Or, as Ben put it himself (and I quote):

Take all the music performed by white people* in the last 50 years (i.e., since 1960). Now, suppose you are informed that you have a terrible choice you are forced to make. For the rest of your life, you will have to give up listening to either (1) music from North America (the United States and Canada) or (2) music from the British Isles (England, Ireland, Wales, and Scotland)**. My question is, which music would you choose to KEEP--North America or British Isles?*** Remember, you will NEVER be able to listen to one group of performers ever again....

* I am limiting this poll to white performers because if I included music performed by non-whites I'm pretty sure this would be an uninteresting landslide in favor of North America. So just to be clear, no matter what you choose, you can still listen to Rockwell.

Interestingly, however, assuming you could still listen to black music you could, for instance, discard the North American side of things and still get to listen to the blues and other related stuff. For the purposes of Hughesy's musings we'll be ignoring that proviso, at least in part.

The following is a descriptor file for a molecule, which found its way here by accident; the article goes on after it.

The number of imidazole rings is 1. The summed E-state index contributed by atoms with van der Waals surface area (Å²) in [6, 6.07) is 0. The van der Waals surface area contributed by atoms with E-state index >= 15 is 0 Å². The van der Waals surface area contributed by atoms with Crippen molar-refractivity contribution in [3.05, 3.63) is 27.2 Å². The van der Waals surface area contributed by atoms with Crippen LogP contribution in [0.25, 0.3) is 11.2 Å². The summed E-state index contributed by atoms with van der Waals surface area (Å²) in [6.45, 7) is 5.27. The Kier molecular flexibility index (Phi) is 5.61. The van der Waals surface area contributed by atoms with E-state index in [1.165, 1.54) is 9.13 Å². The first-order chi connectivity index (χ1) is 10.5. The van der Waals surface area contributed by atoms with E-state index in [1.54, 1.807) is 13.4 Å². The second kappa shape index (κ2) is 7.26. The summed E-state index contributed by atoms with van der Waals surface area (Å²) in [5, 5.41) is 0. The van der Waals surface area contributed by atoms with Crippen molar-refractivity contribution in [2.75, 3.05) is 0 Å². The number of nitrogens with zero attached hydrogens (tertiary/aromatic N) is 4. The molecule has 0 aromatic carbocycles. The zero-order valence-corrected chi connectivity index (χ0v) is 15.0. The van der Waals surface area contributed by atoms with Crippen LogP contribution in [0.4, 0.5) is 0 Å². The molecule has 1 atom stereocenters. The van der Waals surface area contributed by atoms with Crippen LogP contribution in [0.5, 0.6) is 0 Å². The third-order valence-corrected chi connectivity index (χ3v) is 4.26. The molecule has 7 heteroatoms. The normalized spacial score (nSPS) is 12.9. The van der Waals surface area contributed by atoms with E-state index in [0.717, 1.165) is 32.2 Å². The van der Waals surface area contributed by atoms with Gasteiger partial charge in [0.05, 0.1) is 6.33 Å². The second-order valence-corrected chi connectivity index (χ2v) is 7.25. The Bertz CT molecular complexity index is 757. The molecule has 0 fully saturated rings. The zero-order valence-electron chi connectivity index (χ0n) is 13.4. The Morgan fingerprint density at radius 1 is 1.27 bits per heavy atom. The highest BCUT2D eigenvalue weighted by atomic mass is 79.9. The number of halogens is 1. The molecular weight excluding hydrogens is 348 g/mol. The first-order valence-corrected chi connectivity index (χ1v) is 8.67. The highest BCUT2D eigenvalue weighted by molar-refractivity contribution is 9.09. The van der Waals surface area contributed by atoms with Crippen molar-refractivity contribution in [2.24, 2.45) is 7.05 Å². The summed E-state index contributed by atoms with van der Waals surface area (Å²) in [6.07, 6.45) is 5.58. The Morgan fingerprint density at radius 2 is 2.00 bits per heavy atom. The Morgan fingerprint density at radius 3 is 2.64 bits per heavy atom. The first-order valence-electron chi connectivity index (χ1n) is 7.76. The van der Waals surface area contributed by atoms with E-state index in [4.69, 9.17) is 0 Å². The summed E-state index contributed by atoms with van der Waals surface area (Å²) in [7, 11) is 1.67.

** To be 100% clear: for purposes of this question, the origin of a given song/composition is determined by the nationality of the PERFORMER, not the songwriter/composer. So if you gave up British music, for example, you would still be able to listen to Linda Ronstadt's version of "Alison."

Another let-off, so that you could opt for Britain and still hear some of your favourite Randy Newman compositions. Again, I'm inclined to disregard that let-off as well.


As usual, this exceptionally intelligent group has wasted no time in spotting (so far) two very important ambiguities in the question. Here are my rulings:

1. If a band's core lineup includes citizens of both North America and the British Isles (the "Fleetwood Mac Scenario"), you will be able to listen to their music no matter what your choice.


B© Ian Hughes 2012